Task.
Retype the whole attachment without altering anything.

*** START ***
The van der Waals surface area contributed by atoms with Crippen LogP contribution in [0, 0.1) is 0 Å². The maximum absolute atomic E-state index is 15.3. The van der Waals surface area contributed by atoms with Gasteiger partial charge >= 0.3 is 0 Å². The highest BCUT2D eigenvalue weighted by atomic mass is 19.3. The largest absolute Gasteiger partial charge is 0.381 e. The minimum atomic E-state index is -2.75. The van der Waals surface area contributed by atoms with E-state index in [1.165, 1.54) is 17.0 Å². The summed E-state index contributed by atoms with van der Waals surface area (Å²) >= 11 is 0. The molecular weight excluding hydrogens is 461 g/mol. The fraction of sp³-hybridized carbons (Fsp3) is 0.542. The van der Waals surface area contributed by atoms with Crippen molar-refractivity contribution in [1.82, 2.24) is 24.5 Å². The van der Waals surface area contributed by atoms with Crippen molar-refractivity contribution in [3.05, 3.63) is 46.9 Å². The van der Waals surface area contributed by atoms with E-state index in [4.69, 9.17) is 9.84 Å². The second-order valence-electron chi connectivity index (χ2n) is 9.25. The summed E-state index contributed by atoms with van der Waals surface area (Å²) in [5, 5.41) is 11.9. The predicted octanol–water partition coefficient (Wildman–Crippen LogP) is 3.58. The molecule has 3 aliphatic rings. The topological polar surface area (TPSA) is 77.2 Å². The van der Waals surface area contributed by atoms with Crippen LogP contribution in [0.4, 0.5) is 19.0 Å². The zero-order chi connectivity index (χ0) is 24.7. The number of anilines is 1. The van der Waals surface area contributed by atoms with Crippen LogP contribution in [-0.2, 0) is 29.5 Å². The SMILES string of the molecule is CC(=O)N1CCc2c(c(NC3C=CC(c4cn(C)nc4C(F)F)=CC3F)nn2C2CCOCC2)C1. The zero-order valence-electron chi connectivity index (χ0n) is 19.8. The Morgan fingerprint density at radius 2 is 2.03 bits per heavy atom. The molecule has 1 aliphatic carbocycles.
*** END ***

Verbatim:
The van der Waals surface area contributed by atoms with Crippen LogP contribution in [0, 0.1) is 0 Å². The maximum absolute atomic E-state index is 15.3. The van der Waals surface area contributed by atoms with Gasteiger partial charge >= 0.3 is 0 Å². The highest BCUT2D eigenvalue weighted by atomic mass is 19.3. The largest absolute Gasteiger partial charge is 0.381 e. The minimum atomic E-state index is -2.75. The van der Waals surface area contributed by atoms with E-state index in [1.165, 1.54) is 17.0 Å². The summed E-state index contributed by atoms with van der Waals surface area (Å²) >= 11 is 0. The molecular weight excluding hydrogens is 461 g/mol. The fraction of sp³-hybridized carbons (Fsp3) is 0.542. The van der Waals surface area contributed by atoms with Crippen molar-refractivity contribution in [1.82, 2.24) is 24.5 Å². The van der Waals surface area contributed by atoms with Crippen molar-refractivity contribution in [3.05, 3.63) is 46.9 Å². The van der Waals surface area contributed by atoms with E-state index in [4.69, 9.17) is 9.84 Å². The second-order valence-electron chi connectivity index (χ2n) is 9.25. The summed E-state index contributed by atoms with van der Waals surface area (Å²) in [5, 5.41) is 11.9. The predicted octanol–water partition coefficient (Wildman–Crippen LogP) is 3.58. The molecule has 3 aliphatic rings. The topological polar surface area (TPSA) is 77.2 Å². The van der Waals surface area contributed by atoms with Crippen LogP contribution in [0.4, 0.5) is 19.0 Å². The zero-order chi connectivity index (χ0) is 24.7. The number of anilines is 1. The van der Waals surface area contributed by atoms with Crippen LogP contribution in [-0.2, 0) is 29.5 Å². The SMILES string of the molecule is CC(=O)N1CCc2c(c(NC3C=CC(c4cn(C)nc4C(F)F)=CC3F)nn2C2CCOCC2)C1. The zero-order valence-electron chi connectivity index (χ0n) is 19.8. The Morgan fingerprint density at radius 2 is 2.03 bits per heavy atom. The molecule has 1 aliphatic carbocycles.